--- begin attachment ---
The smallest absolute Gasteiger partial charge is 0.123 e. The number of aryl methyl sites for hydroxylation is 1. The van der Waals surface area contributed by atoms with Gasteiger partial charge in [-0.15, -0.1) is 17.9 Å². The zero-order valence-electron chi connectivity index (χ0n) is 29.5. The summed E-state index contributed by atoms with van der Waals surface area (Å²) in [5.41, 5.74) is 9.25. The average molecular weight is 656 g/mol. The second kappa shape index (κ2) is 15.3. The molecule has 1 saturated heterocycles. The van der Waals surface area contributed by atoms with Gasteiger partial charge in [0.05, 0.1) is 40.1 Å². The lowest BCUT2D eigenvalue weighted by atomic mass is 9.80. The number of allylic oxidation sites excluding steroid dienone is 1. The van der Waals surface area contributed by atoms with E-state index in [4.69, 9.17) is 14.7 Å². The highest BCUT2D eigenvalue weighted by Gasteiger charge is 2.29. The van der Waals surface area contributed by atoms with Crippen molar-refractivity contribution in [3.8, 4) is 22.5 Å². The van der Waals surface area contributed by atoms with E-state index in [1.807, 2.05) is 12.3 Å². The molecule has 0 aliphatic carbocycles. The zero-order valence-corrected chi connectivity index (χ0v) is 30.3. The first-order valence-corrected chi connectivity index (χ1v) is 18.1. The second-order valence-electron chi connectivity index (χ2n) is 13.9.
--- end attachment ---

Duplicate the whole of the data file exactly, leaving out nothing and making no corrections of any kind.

The smallest absolute Gasteiger partial charge is 0.123 e. The number of aryl methyl sites for hydroxylation is 1. The van der Waals surface area contributed by atoms with Gasteiger partial charge in [-0.15, -0.1) is 17.9 Å². The zero-order valence-electron chi connectivity index (χ0n) is 29.5. The summed E-state index contributed by atoms with van der Waals surface area (Å²) in [5.41, 5.74) is 9.25. The average molecular weight is 656 g/mol. The second kappa shape index (κ2) is 15.3. The molecule has 1 saturated heterocycles. The van der Waals surface area contributed by atoms with Gasteiger partial charge in [0.05, 0.1) is 40.1 Å². The lowest BCUT2D eigenvalue weighted by atomic mass is 9.80. The number of allylic oxidation sites excluding steroid dienone is 1. The van der Waals surface area contributed by atoms with E-state index in [4.69, 9.17) is 14.7 Å². The highest BCUT2D eigenvalue weighted by Gasteiger charge is 2.29. The van der Waals surface area contributed by atoms with Crippen molar-refractivity contribution in [3.8, 4) is 22.5 Å². The van der Waals surface area contributed by atoms with E-state index in [1.807, 2.05) is 12.3 Å². The molecule has 0 aliphatic carbocycles. The zero-order valence-corrected chi connectivity index (χ0v) is 30.3. The first-order valence-corrected chi connectivity index (χ1v) is 18.1. The second-order valence-electron chi connectivity index (χ2n) is 13.9.